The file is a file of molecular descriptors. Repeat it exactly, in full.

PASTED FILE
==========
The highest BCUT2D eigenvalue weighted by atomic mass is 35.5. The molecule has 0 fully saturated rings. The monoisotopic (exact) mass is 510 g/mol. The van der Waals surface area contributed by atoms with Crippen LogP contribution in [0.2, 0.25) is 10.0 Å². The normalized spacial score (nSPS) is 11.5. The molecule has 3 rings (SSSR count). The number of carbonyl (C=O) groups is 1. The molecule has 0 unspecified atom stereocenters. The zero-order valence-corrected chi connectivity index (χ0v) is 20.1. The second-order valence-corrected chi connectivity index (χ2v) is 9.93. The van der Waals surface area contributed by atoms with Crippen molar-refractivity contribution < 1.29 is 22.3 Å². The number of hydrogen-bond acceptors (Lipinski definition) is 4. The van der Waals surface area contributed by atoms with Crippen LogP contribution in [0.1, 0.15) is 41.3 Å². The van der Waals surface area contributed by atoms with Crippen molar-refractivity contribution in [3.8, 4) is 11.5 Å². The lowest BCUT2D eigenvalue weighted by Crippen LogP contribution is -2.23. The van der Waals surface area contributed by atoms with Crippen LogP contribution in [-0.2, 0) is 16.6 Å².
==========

The highest BCUT2D eigenvalue weighted by atomic mass is 35.5. The molecule has 0 fully saturated rings. The monoisotopic (exact) mass is 510 g/mol. The van der Waals surface area contributed by atoms with Crippen LogP contribution in [0.2, 0.25) is 10.0 Å². The normalized spacial score (nSPS) is 11.5. The molecule has 3 rings (SSSR count). The number of carbonyl (C=O) groups is 1. The molecule has 0 unspecified atom stereocenters. The zero-order valence-corrected chi connectivity index (χ0v) is 20.1. The second-order valence-corrected chi connectivity index (χ2v) is 9.93. The van der Waals surface area contributed by atoms with Crippen molar-refractivity contribution < 1.29 is 22.3 Å². The number of hydrogen-bond acceptors (Lipinski definition) is 4. The van der Waals surface area contributed by atoms with Crippen LogP contribution in [0.1, 0.15) is 41.3 Å². The van der Waals surface area contributed by atoms with Crippen molar-refractivity contribution in [3.8, 4) is 11.5 Å². The lowest BCUT2D eigenvalue weighted by Crippen LogP contribution is -2.23. The van der Waals surface area contributed by atoms with Crippen LogP contribution in [-0.2, 0) is 16.6 Å².